• Require as little information as possible. With memberships, you’ll need to have some sort of registration process, but try to keep the information you collect down to the bare minimum you actually need.
  • Don’t display a coupon field. This can make new members second-guess whether or not they have a coupon lying around somewhere, and can stall the signup process.
  • Make it extra clear what the customer is buying. Don’t leave anyone guessing and you’ll save yourself some headaches and refunds down the line. The product name, image, price, and any other essential information (such as subscription intervals) should be up front and center—and nothing else.
  • Don’t link to any external pages. This can take people off of your checkout page, and with the nature of tab-based browsing on mobile, it’s very possible they might not return.
  • Offer payment request buttons like ApplePay and Google Pay. While PayPal and Stripe are also go-to options, these mobile payment methods reduce friction for the user, simplifying the purchase process and decreasing the likelihood of cart abandonment. You could also add a card scanning functionality to make it easier for customers to enter their card details.
  • Optimize your forms for mobile. Reduce your forms to a single column and reduce the number of fields as much as possible. Enable field auto-filling and auto-correct to make it much quicker and easier for people to fill it out on their smartphones or tablets. Check out our post Membership Checkout Optimization: 3 Ways to Reduce Form Fields at Checkout for more guidance.

Social Login

Social login allows the user to log into your membership site using their social media account. Since many people use social media apps on their mobile devices, it’s always helpful to add this feature to your membership site if you want to optimize the mobile experience.

Facebook and Google are, by far, the most popular social login options, according to Statista.

Other Mobile-Friendly Tips to Consider

  • Reduce obstacles for your site visitors by giving them easy access to your site search function.
  • Make your content extra easy to read by increasing white space. 
  • Use large and clearly identifiable buttons for your calls to action (CTAs).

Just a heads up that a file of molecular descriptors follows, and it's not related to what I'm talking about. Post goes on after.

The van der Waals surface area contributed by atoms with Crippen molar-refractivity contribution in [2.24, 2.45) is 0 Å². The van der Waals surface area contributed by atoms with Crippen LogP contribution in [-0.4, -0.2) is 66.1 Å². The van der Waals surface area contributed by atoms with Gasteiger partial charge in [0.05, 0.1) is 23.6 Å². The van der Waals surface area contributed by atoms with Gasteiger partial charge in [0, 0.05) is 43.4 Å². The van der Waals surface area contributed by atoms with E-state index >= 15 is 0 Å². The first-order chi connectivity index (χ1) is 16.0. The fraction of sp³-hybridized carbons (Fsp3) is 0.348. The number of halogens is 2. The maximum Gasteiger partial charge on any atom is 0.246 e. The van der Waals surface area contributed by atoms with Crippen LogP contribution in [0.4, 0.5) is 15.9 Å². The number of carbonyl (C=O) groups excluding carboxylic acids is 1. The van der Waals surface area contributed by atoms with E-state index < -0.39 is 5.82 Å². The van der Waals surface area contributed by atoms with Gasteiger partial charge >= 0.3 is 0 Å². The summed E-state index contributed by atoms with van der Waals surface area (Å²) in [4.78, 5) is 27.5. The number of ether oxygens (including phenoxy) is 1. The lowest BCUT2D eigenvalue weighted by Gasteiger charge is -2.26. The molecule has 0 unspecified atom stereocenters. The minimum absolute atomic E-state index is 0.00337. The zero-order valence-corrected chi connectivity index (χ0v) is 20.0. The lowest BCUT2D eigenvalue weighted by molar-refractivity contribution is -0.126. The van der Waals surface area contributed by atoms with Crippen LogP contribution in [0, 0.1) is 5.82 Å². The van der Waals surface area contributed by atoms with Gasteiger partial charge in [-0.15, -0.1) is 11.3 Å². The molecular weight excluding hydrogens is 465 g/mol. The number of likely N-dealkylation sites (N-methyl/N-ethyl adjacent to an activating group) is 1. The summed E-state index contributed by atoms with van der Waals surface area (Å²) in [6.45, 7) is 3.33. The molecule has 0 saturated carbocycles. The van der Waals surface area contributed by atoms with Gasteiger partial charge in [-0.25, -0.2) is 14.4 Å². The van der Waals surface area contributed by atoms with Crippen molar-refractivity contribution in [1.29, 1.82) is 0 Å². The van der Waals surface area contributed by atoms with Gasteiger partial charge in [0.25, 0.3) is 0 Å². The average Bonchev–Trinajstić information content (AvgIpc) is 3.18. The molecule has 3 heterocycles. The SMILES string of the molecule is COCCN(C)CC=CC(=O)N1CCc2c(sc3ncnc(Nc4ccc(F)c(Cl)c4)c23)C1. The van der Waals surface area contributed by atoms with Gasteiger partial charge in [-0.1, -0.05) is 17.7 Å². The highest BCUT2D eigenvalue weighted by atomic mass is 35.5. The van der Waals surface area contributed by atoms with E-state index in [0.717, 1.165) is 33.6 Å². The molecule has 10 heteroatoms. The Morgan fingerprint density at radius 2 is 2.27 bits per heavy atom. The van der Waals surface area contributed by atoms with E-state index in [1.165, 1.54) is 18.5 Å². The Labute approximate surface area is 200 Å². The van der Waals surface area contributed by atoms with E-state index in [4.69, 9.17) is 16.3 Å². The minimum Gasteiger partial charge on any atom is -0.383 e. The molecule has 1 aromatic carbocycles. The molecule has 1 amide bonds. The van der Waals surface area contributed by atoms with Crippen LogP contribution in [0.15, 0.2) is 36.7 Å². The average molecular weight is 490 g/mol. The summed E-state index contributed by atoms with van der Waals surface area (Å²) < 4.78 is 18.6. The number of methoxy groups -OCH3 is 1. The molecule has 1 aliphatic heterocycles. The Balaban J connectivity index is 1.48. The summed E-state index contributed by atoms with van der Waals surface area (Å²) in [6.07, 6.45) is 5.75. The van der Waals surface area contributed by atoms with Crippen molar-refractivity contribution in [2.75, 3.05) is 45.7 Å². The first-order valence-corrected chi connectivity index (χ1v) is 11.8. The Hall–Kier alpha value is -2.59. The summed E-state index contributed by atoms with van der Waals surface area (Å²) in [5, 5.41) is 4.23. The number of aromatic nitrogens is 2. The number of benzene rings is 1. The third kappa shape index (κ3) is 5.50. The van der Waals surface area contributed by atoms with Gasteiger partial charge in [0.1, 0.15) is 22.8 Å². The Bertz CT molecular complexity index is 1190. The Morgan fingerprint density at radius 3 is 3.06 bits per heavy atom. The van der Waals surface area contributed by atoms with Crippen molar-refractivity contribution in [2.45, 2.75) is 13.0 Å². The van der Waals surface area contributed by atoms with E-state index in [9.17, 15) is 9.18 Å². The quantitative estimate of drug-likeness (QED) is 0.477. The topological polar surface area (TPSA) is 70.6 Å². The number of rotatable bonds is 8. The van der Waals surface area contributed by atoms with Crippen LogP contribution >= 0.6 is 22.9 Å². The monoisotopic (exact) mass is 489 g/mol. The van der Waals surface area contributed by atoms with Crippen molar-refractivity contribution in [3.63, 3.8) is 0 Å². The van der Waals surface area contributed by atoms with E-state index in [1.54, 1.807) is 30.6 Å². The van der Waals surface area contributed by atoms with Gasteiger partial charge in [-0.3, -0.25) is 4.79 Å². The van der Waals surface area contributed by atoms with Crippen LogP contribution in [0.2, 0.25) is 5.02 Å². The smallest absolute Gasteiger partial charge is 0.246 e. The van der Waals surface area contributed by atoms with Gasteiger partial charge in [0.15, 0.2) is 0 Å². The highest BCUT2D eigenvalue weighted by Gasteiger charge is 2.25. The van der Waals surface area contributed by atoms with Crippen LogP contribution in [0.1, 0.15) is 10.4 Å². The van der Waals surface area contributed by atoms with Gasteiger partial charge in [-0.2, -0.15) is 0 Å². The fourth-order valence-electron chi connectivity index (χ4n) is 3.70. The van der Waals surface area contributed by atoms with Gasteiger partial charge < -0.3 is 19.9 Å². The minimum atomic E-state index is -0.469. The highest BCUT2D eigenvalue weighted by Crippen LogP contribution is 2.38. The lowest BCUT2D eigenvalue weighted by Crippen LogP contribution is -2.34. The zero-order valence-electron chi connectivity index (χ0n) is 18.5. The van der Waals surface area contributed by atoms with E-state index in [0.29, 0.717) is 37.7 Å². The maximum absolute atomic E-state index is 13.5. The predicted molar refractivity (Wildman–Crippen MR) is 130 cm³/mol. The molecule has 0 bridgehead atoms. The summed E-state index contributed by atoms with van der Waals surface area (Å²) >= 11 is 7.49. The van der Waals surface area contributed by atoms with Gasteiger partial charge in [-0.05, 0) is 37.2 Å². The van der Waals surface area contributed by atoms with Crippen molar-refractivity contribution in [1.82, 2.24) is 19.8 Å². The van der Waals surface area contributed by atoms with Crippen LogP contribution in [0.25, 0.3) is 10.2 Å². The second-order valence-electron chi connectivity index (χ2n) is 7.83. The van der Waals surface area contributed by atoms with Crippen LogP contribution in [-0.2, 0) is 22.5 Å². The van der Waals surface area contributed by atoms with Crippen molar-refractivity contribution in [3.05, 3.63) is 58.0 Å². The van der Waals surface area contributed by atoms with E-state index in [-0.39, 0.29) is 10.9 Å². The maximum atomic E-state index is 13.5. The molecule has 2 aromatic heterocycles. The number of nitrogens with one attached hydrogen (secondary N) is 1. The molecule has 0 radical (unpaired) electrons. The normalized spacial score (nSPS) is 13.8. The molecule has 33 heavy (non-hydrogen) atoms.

• Keep the touch-based experience in mind, with tap-friendly elements and a layout adjusted for touch-based navigation.
  • Consider adding progress bars to your checkout page to let customers know how far along they are in the process. You can also add progress bars to your membership content, such as blog posts or course pages.
Infographic: Key Benchmarks for Mobile Friendly Websites

The #1 Mobile-Friendly Principle: Keep it Simple

Above all, to make your membership site more mobile friendly, keep it simple! From your navigation to your forms, checkout, and content, you want your site to be as quick and easy to use as possible.

Unnecessary carousels? Boot ‘em. Big, slow-loading images. Delete! Media players? Try embedding your YouTube videos and podcasts instead.

If your membership site is already loaded with bells and whistles, now might be the time to simplify. Even desktop sites are slowed down by too many elements.

Minimal is the name of the game.


While mobile friendliness is very important, search intent and the needs of your target audience are still the most important factors you want to consider in your content, design, and marketing decisions.

There may be common elements of mobile-friendly websites that don’t apply to your members and site visitors, such as super lightweight and highly-compressed images. If your site is based on visual content like photos and graphics, you may prioritize other mobile optimization strategies over fast-loading images. Most likely: You’ll find the right balance that works for you.

If you’d like more information on creating a stellar user experience with an optimized membership site, check out some of our other posts:

Looking for a WordPress membership plugin that gives you a complete set of tools for creating and managing a membership site? Learn more about why you should use Paid Memberships Pro.